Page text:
It all started when I was reading Chris Blattman’s blog and noticed this:
One of the most provocative and interesting field experiments I [Blattman] have seen in this year:
Poor people often do not make investments, even when returns are high. One possible explanation is that they have low aspirations and form mental models of their future opportunities which ignore some options for investment.
This paper reports on a field experiment to test this hypothesis in rural Ethiopia. Individuals were randomly invited to watch documentaries about people from similar communities who had succeeded in agriculture or business, without help from government or NGOs. A placebo group watched an Ethiopian entertainment programme and a control group were simply surveyed.
. . . Six months after screening, aspirations had improved among treated individuals and did not change in the placebo or control groups. Treatment effects were larger for those with higher pre-treatment aspirations. We also find treatment effects on savings, use of credit, children’s school enrolment and spending on children’s schooling, suggesting that changes in aspirations can translate into changes in a range of forward-looking behaviours.
What was my reaction? When I saw Chris describe this as “provocative and interesting,” my first thought was—hey, this could be important! I have a lot of respect for Chris Blattman, both regarding his general judgment and his expertise more particularly in research on international development.
My immediate next reaction was a generalized skepticism, the sort of thing I feel when encountering any sort of claim in social science. I read the above paragraphs with a somewhat critical eye and noticed some issues: potential multiple comparisons (“forking paths”) and comparisons between significant and non-significant, also possible issues with “story time.” So now I wanted to see more.
Blattman’s post links to an article, “The Future in Mind: Aspirations and Forward-Looking Behaviour in Rural Ethiopia,” by Bernard Tanguy, Stefan Dercon, Kate Orkin, and Alemayehu Seyoum Taffesse. Here’s the final sentence of the abstract:
The result that a one-hour documentary shown six months earlier induces actual behavioural change suggests a challenging, promising avenue for further research and poverty-related interventions.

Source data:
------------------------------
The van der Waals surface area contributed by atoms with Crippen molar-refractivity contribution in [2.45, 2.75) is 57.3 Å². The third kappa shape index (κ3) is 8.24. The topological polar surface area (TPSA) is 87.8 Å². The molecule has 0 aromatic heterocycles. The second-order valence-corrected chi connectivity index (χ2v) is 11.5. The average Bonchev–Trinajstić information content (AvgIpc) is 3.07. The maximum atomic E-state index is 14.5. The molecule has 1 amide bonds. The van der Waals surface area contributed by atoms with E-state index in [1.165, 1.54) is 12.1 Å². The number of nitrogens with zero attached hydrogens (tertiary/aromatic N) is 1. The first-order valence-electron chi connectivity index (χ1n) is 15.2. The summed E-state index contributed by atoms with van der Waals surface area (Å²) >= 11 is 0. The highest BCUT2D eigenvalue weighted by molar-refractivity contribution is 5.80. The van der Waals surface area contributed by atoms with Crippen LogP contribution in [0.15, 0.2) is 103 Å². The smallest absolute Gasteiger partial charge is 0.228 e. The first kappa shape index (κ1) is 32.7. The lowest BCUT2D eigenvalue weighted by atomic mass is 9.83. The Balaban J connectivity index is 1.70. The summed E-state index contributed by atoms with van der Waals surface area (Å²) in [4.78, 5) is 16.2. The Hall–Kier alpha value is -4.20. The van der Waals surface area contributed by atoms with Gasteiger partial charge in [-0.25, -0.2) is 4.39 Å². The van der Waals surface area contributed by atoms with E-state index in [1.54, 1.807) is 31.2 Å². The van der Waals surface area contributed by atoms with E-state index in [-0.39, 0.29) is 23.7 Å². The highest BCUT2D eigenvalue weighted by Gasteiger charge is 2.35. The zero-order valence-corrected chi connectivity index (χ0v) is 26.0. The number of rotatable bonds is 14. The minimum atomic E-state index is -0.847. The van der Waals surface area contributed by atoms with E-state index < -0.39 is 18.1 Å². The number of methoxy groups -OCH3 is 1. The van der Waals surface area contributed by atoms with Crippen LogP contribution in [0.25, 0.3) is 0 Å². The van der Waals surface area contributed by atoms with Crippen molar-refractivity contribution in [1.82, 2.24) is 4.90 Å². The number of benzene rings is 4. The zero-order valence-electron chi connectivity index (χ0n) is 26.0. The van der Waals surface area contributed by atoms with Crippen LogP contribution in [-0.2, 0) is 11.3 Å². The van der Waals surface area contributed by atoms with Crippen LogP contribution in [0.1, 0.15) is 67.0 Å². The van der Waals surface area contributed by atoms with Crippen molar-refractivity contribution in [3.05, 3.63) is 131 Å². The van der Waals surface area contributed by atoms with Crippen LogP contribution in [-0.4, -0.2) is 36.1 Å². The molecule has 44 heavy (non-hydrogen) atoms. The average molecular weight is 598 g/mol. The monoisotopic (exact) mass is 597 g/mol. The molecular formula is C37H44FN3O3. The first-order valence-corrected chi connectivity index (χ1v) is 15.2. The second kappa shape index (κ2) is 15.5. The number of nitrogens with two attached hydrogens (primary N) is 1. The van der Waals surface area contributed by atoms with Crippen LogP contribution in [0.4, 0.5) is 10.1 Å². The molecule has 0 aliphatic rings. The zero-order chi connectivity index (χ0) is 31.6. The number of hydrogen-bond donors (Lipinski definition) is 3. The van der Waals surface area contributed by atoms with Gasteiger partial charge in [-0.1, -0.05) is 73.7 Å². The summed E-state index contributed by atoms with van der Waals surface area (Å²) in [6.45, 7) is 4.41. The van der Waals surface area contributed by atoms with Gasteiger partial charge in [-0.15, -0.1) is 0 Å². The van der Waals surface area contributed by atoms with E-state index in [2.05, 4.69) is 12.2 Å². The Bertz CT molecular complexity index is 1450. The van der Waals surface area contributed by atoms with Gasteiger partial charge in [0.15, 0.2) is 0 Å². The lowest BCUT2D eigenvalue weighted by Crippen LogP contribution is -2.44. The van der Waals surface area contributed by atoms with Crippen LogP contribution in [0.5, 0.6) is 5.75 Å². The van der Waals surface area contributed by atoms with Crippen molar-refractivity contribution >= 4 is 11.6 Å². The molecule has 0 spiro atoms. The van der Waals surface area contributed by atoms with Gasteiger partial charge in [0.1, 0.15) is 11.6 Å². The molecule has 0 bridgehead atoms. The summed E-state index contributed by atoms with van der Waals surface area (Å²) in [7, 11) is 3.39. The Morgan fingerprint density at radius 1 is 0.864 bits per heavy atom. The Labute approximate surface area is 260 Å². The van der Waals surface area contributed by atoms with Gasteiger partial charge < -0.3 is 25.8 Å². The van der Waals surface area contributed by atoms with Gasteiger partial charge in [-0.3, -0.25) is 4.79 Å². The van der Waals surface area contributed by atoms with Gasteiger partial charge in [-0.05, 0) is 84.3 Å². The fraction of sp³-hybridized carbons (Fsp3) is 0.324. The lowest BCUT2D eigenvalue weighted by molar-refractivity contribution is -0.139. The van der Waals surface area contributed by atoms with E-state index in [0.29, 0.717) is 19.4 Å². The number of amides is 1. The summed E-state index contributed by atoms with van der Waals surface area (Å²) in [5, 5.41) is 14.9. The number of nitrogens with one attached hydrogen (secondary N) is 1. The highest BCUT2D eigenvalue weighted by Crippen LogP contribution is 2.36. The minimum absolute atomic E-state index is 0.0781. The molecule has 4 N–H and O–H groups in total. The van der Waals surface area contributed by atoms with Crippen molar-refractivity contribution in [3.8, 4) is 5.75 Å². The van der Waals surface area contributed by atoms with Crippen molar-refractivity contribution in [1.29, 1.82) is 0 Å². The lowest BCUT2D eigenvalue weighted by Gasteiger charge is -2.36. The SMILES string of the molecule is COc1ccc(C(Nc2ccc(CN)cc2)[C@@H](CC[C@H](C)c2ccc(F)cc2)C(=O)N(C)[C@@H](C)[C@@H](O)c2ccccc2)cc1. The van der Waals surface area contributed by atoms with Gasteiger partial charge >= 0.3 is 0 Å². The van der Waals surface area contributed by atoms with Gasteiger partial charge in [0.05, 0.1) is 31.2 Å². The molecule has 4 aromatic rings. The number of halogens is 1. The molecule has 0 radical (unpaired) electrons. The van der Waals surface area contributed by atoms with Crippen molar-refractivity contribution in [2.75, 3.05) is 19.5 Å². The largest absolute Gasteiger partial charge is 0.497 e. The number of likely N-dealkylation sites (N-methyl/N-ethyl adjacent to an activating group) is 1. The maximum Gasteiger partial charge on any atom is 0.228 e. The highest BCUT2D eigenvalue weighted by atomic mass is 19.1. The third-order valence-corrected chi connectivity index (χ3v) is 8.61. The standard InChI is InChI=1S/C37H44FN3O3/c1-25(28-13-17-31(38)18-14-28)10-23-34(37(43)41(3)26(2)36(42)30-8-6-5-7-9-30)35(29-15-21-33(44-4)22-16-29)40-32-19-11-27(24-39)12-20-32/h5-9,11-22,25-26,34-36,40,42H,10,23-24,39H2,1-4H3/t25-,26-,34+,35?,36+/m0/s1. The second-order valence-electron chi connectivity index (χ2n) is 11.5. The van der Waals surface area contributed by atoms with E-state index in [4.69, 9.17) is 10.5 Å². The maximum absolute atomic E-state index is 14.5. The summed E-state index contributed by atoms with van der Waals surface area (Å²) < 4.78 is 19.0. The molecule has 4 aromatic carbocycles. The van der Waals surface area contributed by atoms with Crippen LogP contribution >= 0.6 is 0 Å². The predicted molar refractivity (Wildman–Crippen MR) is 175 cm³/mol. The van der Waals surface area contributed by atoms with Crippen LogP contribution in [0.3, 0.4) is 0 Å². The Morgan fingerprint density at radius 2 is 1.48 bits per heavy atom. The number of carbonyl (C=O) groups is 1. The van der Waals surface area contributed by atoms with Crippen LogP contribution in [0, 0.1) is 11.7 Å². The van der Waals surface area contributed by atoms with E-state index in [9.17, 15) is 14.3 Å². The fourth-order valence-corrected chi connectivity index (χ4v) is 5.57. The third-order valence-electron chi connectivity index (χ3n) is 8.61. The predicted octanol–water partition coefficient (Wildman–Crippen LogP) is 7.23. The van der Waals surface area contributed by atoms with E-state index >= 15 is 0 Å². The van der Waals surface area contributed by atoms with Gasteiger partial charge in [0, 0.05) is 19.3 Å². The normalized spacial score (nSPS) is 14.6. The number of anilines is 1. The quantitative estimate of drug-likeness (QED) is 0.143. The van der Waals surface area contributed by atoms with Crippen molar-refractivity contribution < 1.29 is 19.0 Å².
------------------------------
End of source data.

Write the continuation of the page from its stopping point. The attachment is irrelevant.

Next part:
OK, maybe. But now I’m really getting skeptical. How much effect can we really expect to get from a one-hour movie? And now I’m looking more carefully at what Chris wrote: “provocative and interesting.” Hmmm . . . Chris doesn’t actually say he believes it!
Now it’s time to read the Tanguy et al. article. Unfortunately the link only gives the abstract, with no pointer to the actual paper that I can see. So I google the title, *The Future in Mind: Aspirations and Forward-Looking Behaviour in Rural Ethiopia*, and it works! the first link is this pdf, it’s a version of the paper from April 2014 but that should be good enough.
How to read a research paper
But now the real work begins. I go into the paper and look for their comparisons: treatment group minus control group, controlling for pre-treatment information. Where to look? I cruise over to the Results section, that would be section 4.1, “Empirical strategy: direct effects,” which begins, “We first examine direct effects on individuals from the experiment.” It looks like I’m interested in model (4.3), and it appears that the results appear in table 6 through 12. And here’s the real punchline:
Overall, despite a relatively soft intervention – a one-hour documentary screening – we find clear evidence of behavioural changes six months after treatment. These results are also in line with our analysis of which components of the aspirations index are affected by treatment.
OK, so let’s take a look at tables 6-12. We’ll start with table 6:
I’ll focus on the third and sixth columns of numbers, as this is where they are controlling for pre-treatment predictors. And for now I’ll look separately at outcomes straight after screening and after six months. And it looks like I’m suppose to take the difference between treatment and placebo groups. But then there’s a problem: of the four results presented (aspirations and expectations, immediate and after 6 months), only one is statistically significant, and that only at p=.05. So now I’m wondering whassup.
Table 7 considers the participants’ assessment of the films. I don’t care so much about this but I’ll take a quick look:
Huh? Given the sizes of the standard errors, I don’t understand how these comparisons can be statistically significant. Maybe there was some transcription error? 0.201 should’ve been 0.0201, etc?
Tables 8 and 10, nothing’s statistically significant. This of course does not mean that nothing’s there, it just tells us that the noise is large compared to any signal. No surprise, perhaps, as there’s lots of variation in these survey responses.
Table 9, I’ll ignore, as it’s oriented 90 degrees off and it’s hard to read, also it’s a bunch of estimates of interactions. And given that I don’t really see much going on in the main effects, it’s hard for me to believe there will be much evidence for interactions.